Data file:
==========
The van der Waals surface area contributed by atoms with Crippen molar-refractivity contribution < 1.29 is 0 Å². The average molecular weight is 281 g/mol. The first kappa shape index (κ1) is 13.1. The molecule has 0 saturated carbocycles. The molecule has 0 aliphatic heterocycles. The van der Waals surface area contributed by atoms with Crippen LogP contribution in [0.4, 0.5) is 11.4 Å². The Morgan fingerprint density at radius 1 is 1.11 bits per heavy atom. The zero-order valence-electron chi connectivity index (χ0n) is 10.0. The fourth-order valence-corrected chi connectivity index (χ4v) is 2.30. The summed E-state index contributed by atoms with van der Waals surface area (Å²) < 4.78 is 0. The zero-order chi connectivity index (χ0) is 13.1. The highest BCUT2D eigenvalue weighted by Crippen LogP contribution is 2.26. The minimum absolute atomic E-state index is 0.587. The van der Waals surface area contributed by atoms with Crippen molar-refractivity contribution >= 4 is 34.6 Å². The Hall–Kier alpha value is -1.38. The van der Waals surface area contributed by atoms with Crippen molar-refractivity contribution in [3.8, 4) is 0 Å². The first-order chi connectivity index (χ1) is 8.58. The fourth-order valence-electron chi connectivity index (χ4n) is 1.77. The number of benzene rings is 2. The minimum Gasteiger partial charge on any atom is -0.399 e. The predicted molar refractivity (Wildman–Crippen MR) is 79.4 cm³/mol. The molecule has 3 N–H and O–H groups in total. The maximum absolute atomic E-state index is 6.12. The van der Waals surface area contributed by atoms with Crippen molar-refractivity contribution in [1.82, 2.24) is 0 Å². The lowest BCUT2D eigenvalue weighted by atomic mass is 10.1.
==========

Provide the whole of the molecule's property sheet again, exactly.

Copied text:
The van der Waals surface area contributed by atoms with Crippen molar-refractivity contribution < 1.29 is 0 Å². The average molecular weight is 281 g/mol. The first kappa shape index (κ1) is 13.1. The molecule has 0 saturated carbocycles. The molecule has 0 aliphatic heterocycles. The van der Waals surface area contributed by atoms with Crippen LogP contribution in [0.4, 0.5) is 11.4 Å². The Morgan fingerprint density at radius 1 is 1.11 bits per heavy atom. The zero-order valence-electron chi connectivity index (χ0n) is 10.0. The fourth-order valence-corrected chi connectivity index (χ4v) is 2.30. The summed E-state index contributed by atoms with van der Waals surface area (Å²) < 4.78 is 0. The zero-order chi connectivity index (χ0) is 13.1. The highest BCUT2D eigenvalue weighted by Crippen LogP contribution is 2.26. The minimum absolute atomic E-state index is 0.587. The van der Waals surface area contributed by atoms with Crippen molar-refractivity contribution >= 4 is 34.6 Å². The Hall–Kier alpha value is -1.38. The van der Waals surface area contributed by atoms with Crippen molar-refractivity contribution in [3.8, 4) is 0 Å². The first-order chi connectivity index (χ1) is 8.58. The fourth-order valence-electron chi connectivity index (χ4n) is 1.77. The number of benzene rings is 2. The minimum Gasteiger partial charge on any atom is -0.399 e. The predicted molar refractivity (Wildman–Crippen MR) is 79.4 cm³/mol. The molecule has 3 N–H and O–H groups in total. The maximum absolute atomic E-state index is 6.12. The van der Waals surface area contributed by atoms with Crippen molar-refractivity contribution in [1.82, 2.24) is 0 Å². The lowest BCUT2D eigenvalue weighted by atomic mass is 10.1.